Afrocentrism

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Afrocentrism

A primarily American cultural philosophy which re-examines African American history and views the African American legacy as having been downplayed.
References in periodicals archive ?
This being so, Afrocentrists discovered that the interpretative and theoretical grounds had also been moved.
In addition to stabilizing action-despite its dependence on institutional sources for financing-the event has become a space for the expression of popular youth culture and for Afrocentrist debates.
What troubled Salzman, however, was not the fact that "Blacks" and "Jews" had been reduced to monolithic entities either working in concert or lunging at one another but that the official version of their history had been strongly challenged by Afrocentrists and their followers.
James, who argued in his Stolen Legacy (1954) that the Egyptian temples were centres of learning frequented by the Greeks and that Aristotle stole his philosophy from the Royal Library at Alexandria, is accepted Afrocentrist doctrine.
By the time Lefkowitz was assigned to write a magazine essay on Afrocentrist literature, her sense of scholarly propriety was deeply violated.
In 1848, Allen purchased from afrocentrist author Martin Delany a newspaper with a black revolutionary sentiment.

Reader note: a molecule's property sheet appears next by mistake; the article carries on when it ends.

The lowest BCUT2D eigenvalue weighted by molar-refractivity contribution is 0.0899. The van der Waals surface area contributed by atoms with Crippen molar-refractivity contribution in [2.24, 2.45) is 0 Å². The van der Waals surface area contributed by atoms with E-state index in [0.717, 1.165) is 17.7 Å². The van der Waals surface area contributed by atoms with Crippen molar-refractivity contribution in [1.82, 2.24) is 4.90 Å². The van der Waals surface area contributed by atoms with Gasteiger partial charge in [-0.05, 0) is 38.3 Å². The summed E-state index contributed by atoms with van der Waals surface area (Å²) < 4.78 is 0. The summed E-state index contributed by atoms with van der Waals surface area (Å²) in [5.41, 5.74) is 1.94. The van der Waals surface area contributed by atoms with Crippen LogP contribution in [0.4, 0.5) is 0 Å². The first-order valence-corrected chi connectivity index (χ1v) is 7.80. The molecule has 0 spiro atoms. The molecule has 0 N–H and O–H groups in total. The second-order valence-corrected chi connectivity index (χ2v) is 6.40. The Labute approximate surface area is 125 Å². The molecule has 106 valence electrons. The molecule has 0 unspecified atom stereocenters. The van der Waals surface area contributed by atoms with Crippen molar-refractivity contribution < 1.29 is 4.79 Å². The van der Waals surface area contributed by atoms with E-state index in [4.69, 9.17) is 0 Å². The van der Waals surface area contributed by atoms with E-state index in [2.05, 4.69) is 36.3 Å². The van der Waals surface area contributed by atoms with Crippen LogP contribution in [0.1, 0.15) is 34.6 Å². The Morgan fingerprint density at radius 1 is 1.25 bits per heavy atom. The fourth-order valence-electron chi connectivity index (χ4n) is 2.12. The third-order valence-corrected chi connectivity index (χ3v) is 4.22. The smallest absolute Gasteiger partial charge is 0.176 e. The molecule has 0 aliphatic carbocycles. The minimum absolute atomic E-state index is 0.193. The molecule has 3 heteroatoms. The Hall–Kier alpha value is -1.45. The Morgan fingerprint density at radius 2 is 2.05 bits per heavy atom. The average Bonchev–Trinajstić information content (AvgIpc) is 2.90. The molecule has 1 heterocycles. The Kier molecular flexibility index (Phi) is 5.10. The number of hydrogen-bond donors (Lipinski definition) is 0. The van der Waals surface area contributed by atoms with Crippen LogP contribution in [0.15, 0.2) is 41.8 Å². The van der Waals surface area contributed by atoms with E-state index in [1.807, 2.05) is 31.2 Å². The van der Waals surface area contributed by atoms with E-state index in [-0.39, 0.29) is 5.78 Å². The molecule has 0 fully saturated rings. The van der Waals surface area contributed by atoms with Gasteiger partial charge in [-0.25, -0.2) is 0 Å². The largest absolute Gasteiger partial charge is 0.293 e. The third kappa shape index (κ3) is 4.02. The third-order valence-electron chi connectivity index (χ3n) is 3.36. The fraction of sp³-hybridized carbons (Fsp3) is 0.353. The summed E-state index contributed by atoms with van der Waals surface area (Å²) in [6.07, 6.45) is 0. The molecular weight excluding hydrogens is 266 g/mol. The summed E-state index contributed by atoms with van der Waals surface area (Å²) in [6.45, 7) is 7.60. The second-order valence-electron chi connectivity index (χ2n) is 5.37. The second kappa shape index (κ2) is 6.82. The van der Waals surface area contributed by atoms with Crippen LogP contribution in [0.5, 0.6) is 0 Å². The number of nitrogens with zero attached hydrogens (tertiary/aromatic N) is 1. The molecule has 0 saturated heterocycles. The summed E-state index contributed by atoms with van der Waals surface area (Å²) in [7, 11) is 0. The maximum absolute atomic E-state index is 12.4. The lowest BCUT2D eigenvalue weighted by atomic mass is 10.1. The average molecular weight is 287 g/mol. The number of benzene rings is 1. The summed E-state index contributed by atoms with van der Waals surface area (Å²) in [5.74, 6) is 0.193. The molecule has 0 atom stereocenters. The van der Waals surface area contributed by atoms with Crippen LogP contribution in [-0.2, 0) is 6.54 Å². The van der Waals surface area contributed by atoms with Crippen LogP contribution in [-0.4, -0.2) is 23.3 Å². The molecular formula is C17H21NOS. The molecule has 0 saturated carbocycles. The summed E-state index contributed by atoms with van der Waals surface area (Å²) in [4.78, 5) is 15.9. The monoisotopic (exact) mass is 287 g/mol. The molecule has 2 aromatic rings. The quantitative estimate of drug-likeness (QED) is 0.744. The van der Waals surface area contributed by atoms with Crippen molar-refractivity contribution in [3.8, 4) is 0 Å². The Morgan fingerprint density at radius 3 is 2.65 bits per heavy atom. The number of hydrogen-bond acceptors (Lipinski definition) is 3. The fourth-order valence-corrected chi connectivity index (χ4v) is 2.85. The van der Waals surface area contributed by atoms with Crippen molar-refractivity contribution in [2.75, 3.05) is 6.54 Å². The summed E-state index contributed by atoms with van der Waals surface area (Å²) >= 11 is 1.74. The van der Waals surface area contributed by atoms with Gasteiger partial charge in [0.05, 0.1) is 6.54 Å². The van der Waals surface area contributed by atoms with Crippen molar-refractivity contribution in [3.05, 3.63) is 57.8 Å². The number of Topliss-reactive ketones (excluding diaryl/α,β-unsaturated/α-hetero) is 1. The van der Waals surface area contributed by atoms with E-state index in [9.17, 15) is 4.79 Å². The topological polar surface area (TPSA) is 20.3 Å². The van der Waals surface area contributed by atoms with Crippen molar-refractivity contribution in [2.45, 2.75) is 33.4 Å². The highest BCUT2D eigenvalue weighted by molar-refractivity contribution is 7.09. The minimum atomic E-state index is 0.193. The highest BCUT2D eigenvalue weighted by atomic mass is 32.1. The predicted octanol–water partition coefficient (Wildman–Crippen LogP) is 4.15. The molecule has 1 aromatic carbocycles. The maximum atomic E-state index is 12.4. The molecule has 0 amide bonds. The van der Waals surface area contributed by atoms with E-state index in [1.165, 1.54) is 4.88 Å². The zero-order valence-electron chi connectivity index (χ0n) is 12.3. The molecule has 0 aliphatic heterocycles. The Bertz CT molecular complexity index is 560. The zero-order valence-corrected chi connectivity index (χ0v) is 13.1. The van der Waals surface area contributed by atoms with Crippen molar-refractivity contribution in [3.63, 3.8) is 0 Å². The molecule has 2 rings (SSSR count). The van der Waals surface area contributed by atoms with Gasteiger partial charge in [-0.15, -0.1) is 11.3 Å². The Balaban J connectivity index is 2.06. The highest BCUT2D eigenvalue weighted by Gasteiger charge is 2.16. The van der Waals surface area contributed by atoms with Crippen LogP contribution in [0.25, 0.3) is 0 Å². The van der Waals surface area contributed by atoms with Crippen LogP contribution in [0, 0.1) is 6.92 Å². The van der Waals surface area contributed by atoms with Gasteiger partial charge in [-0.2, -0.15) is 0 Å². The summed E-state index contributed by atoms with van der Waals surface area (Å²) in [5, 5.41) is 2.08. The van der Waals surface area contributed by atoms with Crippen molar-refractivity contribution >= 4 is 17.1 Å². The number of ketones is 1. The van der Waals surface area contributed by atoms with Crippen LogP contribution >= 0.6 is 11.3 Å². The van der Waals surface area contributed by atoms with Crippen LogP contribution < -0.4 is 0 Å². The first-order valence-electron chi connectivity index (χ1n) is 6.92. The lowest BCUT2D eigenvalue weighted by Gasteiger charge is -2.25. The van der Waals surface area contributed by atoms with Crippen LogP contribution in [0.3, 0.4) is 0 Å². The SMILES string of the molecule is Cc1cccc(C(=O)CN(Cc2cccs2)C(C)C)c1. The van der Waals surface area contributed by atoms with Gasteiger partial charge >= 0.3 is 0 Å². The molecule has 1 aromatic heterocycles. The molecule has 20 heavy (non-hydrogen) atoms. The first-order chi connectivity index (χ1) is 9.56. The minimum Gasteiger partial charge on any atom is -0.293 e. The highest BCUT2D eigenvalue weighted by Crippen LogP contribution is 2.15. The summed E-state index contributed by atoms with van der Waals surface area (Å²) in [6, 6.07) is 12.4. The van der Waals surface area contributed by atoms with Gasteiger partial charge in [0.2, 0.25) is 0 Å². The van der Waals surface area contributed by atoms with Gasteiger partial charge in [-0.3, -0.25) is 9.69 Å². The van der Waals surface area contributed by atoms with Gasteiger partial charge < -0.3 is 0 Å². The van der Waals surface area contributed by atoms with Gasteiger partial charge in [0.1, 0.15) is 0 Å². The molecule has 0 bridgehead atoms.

Learning of the struggles of Polly Williams, the Afrocentrist who won a place for choice in Milwaukee, convinced him there was.
Nevertheless, as an Afrocentrist I am most interested in "locating" Delany in the context of the 500-year struggle for African liberation from the oppressive patterns of white racial privilege, even in the literary realm, but clearly Tucker is much more adept at reading Delany, as Delany would want to be read, as a black gay writer seeking universality.
Accordingly, Firmin may be classified as a Nile Valley Afrocentrist.
71) In response to Afrocentrist claims and reconstruction of modern history, see Arthur Schlesinger, The Disuniting of America: Reflections on a Multicultural Society (Knoxville: Whittle Direct Books, 1991); Stephen Howe, Afrocentrism: Mythical Pasts and Imagined Homes (New York: Verso, 1998); Mary Lefkowitz, Not Out of Africa: How Afrocentrism Became An Excuse to Teach Myth As History (New York: Basic Books, 1996).
Four chapters in the middle each discuss one prominent Afrocentrist historian.